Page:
Under Federal Rule of Civil Procedure 24(a)(2), a party must be allowed to intervene in an action if it “claims an interest relating to the property or transaction that is the subject of the motion, and is so situated that disposing of the action may as a practical matter impair or impede the movant's ability to protect its interest, unless existing parties adequately represent that interest.” A party has a right to intervene when (1) the motion to intervene is timely filed; (2) the proposed intervenors possess an interest related to the subject matter of the action; (3) disposition of the action threatens to impair that interest; and (4) the named parties inadequately represent that interest. Wis. Educ. Ass'n Council v. Walker, 705 F.3d 640, 657-59 (7th Cir. 2013). The party seeking to intervene has the burden to show that all four criteria are met. Reid L. v. Ill. State Bd. of Educ., 289 F.3d 1009, 1017 (7th Cir. 2002). Failure to satisfy any one factor mandates denial of the petition. United States v. City of Chicago, 908 F.2d 197, 199 (7th Cir. 1990). “In evaluating the motion to intervene, the district court must accept as true the non-conclusory allegations of the motion.” Lake Investors Dev. Grp., Inc. v. Egidi Dev. Grp., 715 F.2d 1256, 1258 (7th Cir. 1983).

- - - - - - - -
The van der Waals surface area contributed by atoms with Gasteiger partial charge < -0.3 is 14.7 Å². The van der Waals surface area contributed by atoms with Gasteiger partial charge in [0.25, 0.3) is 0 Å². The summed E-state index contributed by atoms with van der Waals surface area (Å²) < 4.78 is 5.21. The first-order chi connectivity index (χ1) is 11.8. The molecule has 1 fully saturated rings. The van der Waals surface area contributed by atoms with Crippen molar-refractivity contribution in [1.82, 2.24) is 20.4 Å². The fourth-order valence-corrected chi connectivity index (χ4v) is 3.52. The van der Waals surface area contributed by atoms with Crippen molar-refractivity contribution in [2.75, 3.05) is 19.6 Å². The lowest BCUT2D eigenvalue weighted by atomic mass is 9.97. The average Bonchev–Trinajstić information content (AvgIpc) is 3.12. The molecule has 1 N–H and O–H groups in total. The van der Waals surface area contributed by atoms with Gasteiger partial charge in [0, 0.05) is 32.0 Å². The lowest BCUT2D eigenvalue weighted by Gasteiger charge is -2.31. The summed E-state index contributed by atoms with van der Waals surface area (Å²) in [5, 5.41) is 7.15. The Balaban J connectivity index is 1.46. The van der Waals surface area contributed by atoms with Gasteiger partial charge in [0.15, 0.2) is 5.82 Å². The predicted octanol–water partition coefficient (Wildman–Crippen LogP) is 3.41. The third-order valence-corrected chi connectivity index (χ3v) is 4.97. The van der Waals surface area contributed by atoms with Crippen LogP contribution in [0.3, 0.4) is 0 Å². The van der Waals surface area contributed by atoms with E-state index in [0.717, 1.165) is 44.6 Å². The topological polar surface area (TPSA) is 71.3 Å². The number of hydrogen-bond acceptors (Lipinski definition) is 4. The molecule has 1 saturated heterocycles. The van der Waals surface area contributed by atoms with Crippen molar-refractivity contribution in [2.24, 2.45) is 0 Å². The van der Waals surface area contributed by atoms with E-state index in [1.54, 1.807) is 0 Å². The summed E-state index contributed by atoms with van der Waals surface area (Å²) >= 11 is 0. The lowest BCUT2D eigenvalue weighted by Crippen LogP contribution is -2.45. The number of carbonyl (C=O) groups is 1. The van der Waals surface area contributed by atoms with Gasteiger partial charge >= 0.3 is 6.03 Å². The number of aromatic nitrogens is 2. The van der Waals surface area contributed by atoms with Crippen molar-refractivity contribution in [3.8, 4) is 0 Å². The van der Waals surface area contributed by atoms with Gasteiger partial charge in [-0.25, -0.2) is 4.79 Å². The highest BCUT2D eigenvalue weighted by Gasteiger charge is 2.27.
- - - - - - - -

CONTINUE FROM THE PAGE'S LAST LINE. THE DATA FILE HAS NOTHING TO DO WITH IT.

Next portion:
Taking the issue of timeliness first, the court concludes that Lincoln's motion to intervene was not timely. The Supreme Court mandates that “the court where the action is pending must first be satisfied as to timeliness.” N.A.A.C.P. v. New York, 413 U.S. 345, 365 (1973). Timeliness is not “limited to chronological considerations but is to be determined from all the circumstances.” Lopez-Aguilar v. Marion Cty. Sheriff's Dep't, 924 F.3d 375, 388 (7th Cir. 2019) (quoting City of Bloomington v. Westinghouse Elec. Corp., 824 F.3d 531, 534 (7th Cir. 1987)). When considering whether a motion to intervene is timely, the court considers four factors: “(1) the length of time the intervenor knew or should have known of his interest in the case; (2) the prejudice caused to the original parties by the delay; (3) the prejudice to the intervenor if the motion is denied; and (4) any other unusual circumstances.” Id. (quoting Sokaogon Chippewa Cmty.v. Babitt, 214 F.3d 941, 949 (7th Cir. 2000)). The test for timeliness is “essentially one of reasonableness” and potential intervenors need to be “reasonably diligent in learning of a suit that might affect their rights, and upon so learning they need to act reasonably promptly.” Reich v. ABC/York-Estes Corp., 64 F.3d 316, 321 (7th Cir. 1995) (citations omitted). Whether a motion to intervene is timely is “committed to the sound discretion of the district court.” Shea v. Angulo, 19 F.3d 343, 349 (7th Cir. 1994) (quoting City of Chicago, 908 F.2d at 199).